This method of testing makes use of mechanical vibrations similar to sound waves but of higher frequency. A beam of ultrasonic energy is directed into the object to be tested. This beam travels through the object with insignificant loss, except when it is intercepted and reflected by a discontinuity. The ultrasonic contact pulse reflection technique is used. This system uses a transducer that changes electrical energy into mechanical energy. The transducer is excited by a high-frequency voltage, which causes a crystal to vibrate mechanically. The crystal probe becomes the source of ultrasonic mechanical vibration. These vibrations are transmitted into the test piece through a coupling fluid, usually a film of oil, called a couplant. When the pulse of ultrasonic waves strikes a discontinuity in the test piece, it is reflected back to its point of origin. Thus the energy returns to the transducer. The transducer now serves as a receiver for the reflected energy. The initial signal or main bang, the returned echoes from the discontinuities, and the echo of the rear surface of the test piece are all displayed by a trace on the screen of a cathode-ray oscilloscope . The detection, location, and evaluation of discontinuities become possible because the velocity of sound through a given material is nearly constant, making distance measurement possible, and the relative amplitude of a reflected pulse is more or less proportional to the size of the reflector.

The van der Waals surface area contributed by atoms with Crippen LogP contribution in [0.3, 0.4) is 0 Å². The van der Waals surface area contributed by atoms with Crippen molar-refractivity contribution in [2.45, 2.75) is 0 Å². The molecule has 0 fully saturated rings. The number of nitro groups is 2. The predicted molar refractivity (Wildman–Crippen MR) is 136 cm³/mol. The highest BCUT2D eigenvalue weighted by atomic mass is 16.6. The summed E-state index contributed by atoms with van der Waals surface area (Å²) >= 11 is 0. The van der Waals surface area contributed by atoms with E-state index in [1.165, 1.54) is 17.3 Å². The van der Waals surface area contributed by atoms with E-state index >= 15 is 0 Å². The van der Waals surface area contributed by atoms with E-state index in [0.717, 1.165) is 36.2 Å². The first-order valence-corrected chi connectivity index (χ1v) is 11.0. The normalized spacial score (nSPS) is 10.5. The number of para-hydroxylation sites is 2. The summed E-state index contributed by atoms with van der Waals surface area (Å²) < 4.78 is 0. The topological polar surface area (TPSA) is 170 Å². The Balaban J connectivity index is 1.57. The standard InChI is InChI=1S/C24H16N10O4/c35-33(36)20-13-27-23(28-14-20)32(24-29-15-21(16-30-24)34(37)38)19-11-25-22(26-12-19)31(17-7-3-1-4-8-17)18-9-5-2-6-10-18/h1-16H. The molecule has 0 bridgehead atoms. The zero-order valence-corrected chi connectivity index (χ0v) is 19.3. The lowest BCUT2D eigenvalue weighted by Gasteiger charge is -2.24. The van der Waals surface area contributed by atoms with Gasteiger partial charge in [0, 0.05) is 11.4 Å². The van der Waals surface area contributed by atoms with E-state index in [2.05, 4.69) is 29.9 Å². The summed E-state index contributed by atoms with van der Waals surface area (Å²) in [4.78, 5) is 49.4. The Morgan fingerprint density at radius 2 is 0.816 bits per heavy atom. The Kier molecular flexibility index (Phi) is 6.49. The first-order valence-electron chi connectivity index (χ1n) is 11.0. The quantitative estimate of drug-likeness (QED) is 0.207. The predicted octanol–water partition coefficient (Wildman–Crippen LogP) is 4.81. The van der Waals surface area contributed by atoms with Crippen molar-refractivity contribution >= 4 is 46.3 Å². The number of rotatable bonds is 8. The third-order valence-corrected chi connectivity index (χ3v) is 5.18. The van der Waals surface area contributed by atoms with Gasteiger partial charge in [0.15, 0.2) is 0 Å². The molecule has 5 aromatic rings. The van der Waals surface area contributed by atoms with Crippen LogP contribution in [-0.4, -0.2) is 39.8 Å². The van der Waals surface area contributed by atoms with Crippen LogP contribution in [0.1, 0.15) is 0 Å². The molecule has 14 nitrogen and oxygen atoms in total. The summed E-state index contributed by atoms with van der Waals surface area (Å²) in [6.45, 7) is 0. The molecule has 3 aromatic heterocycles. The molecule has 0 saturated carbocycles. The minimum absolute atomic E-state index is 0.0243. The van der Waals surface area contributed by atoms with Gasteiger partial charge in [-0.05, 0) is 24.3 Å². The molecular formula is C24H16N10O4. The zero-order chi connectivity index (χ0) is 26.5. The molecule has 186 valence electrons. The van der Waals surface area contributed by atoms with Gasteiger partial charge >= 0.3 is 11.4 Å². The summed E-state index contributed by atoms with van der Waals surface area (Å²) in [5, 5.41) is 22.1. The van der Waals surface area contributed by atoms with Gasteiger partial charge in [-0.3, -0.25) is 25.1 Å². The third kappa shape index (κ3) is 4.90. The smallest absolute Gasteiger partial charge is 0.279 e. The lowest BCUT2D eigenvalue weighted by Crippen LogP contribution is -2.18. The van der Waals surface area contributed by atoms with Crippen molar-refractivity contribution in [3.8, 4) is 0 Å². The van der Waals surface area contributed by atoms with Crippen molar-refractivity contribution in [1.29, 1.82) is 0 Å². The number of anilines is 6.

One of the most useful characteristics of ultrasonic testing is its ability to determine the exact position of a discontinuity in a weld. This testing method requires a high level of operator training and competence and is dependant on the establishment and application of suitable testing procedures. This testing method can be used on ferrous and nonferrous materials, is often suited for testing thicker sections accessible from one side only, and can often detect finer lines or plainer defects which may not be as readily detected by radiographic testing.